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PRELIMINARY ESSAY. - Jean Charles Léonard Simonde de Sismondi, Political Economy and the Philosophy of Government 
Political Economy and the Philosophy of Government; A Series of Essays selected from the Works of M. de Sismondi. With an Historical Notice of his Life and Writings by M. Mignet (London: John Chapman, 1847).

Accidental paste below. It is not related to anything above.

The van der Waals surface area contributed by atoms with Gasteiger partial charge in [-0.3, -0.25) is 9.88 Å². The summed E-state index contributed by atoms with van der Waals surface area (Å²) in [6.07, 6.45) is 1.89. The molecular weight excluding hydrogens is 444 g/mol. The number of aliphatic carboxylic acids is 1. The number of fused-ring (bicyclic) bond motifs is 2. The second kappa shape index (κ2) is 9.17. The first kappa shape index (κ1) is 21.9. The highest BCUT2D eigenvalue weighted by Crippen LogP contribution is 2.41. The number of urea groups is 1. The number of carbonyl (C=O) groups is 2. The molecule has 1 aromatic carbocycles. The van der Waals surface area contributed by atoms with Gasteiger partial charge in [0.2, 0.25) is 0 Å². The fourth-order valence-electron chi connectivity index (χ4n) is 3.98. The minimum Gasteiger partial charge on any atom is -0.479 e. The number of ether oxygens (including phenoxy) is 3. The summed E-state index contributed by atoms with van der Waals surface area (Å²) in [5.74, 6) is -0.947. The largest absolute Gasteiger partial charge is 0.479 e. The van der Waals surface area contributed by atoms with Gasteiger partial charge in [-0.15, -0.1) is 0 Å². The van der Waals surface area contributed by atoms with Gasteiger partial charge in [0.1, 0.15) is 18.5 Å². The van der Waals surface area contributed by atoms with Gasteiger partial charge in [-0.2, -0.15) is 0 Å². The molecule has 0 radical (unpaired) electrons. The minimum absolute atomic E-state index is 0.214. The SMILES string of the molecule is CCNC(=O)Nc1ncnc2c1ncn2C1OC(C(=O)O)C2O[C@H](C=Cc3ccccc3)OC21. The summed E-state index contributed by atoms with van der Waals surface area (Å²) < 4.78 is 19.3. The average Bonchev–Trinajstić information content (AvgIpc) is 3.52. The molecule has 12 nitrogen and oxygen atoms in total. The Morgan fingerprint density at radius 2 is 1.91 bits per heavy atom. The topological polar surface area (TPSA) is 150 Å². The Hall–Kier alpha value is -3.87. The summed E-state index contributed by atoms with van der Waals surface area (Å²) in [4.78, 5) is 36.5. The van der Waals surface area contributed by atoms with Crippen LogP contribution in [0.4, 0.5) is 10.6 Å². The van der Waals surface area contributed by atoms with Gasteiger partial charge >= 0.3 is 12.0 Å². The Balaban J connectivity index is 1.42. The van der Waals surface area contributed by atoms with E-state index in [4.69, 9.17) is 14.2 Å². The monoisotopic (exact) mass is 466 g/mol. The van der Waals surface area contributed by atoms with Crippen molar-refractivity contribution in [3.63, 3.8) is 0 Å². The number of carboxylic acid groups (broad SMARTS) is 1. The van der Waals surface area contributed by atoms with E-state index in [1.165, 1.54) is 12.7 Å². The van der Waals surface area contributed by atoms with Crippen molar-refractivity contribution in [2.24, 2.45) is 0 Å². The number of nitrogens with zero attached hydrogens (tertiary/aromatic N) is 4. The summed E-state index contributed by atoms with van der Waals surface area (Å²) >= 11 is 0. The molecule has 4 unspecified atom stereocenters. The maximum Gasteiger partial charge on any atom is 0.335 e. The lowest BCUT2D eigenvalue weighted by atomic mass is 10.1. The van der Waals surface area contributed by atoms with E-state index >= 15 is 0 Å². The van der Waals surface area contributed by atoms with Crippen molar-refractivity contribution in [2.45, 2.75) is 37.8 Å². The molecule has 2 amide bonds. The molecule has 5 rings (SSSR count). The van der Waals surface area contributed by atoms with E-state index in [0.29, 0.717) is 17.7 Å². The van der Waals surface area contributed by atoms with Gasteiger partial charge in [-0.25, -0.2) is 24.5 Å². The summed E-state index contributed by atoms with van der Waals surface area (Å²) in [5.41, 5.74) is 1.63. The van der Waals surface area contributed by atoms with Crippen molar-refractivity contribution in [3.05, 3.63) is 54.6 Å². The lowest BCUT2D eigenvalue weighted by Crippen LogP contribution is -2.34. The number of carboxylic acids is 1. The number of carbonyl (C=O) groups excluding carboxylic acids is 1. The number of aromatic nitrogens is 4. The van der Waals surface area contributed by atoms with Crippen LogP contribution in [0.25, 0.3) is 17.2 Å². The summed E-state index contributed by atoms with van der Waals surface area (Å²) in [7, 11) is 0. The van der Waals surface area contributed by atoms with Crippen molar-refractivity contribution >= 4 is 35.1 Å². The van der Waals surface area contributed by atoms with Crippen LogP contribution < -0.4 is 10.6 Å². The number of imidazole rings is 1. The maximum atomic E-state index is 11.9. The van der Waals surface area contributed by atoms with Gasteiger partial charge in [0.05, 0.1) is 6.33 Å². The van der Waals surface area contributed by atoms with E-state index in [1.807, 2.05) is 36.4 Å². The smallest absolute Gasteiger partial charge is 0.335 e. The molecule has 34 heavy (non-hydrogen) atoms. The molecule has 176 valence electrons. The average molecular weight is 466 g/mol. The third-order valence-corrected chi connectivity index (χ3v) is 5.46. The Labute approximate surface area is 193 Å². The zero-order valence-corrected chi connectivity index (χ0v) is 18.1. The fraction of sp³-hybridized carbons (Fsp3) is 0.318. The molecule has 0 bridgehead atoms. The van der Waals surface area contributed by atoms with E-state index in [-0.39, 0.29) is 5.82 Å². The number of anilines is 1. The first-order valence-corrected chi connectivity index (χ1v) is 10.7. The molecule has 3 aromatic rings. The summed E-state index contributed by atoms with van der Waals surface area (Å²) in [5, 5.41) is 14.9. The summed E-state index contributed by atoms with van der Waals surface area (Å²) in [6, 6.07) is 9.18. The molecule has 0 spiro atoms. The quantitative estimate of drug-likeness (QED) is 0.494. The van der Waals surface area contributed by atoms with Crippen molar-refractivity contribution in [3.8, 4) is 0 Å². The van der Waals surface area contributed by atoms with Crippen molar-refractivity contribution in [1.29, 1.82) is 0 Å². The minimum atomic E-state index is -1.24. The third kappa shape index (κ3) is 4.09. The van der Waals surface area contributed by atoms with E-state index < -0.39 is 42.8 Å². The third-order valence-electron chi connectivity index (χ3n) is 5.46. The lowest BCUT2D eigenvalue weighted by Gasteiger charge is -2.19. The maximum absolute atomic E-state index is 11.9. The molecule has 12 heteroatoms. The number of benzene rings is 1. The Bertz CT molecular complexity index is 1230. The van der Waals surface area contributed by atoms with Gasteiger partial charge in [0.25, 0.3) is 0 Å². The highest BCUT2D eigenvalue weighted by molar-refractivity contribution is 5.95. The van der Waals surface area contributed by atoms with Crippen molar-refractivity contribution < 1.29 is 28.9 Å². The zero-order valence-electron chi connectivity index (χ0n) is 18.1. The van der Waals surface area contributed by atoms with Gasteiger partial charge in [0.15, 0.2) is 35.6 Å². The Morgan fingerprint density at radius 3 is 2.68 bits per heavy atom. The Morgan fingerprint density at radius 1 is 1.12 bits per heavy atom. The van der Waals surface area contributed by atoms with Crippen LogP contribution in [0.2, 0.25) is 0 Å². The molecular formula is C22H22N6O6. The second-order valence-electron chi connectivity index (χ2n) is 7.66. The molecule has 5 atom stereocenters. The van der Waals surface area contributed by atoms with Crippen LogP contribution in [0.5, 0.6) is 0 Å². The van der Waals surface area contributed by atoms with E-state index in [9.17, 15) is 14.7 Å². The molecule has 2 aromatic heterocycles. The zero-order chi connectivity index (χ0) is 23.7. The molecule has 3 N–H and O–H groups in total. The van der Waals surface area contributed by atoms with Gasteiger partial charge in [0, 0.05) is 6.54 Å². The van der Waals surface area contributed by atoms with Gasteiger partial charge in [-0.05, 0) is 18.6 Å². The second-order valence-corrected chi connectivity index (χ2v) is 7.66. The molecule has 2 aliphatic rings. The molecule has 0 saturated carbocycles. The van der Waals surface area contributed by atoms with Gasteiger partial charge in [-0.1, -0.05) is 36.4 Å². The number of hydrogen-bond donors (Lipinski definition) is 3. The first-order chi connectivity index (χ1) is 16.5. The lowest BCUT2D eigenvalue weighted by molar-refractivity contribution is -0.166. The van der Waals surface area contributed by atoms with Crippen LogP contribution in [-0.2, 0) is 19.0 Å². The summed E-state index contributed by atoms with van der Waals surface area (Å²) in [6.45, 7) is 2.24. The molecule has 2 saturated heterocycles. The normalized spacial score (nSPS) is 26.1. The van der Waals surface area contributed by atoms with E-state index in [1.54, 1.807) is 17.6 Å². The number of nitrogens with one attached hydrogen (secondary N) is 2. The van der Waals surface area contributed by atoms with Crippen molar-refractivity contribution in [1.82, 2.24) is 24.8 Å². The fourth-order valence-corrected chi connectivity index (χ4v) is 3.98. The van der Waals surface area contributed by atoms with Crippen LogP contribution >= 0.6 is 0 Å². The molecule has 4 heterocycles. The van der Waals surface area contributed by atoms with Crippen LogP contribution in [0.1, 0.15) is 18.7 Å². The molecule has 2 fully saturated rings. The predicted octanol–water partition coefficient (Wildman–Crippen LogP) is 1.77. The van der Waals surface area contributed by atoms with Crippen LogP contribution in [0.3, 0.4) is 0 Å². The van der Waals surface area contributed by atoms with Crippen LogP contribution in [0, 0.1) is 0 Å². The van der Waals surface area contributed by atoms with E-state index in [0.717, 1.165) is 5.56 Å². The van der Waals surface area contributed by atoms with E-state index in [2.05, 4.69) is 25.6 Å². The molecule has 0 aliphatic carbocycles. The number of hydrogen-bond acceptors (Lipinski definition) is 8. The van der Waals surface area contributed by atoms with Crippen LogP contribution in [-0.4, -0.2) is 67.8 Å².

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The Corn Laws are repealed. After years of strenuous exertion on the part of those who considered that by these exertions they were forwarding the best interests of all classes of society, the period of their complete extinction is fixed. The consequences remain to be experienced. Will they he advantageous to all the different interests in the community, as is expected by those who have carried this great measure; or will they be, as the protectionists aver, destructive of the welfare of one great and most important class, without a commensurate advantage to any other! Will an unlimited trade in corn put an end to those manufacturing crises which have so frequently, during the last half century, been a source of such wide-spreading misery, and of so much degradation to the working classes? Will it increase the comforts and be a lasting benefit to this most important class? Can it, on the other hand, throw our land out of cultivation, make agriculture unworthy attention, and render England, with her generally favourable soil and climate, her skill, science, and industry, unable to compete with those countries where the serf scrapes a seldom renewed soil with miserable implements; or even with those more luxuriant but more distant regions, from which the expense of transit is much greater; and where the more lucrative the growing of corn becomes, the more will be retained at home, to feed not only the cultivators, but all the increasing population which collects around successful agriculture? for the more profitable any production becomes to the great mass of producers, the more will be retained at home for the benefit of those who can, on that account, afford to purchase it. It may safely be assumed that the repeal will neither produce the extent of good on one side, or of evil on the other, that is prognosticated.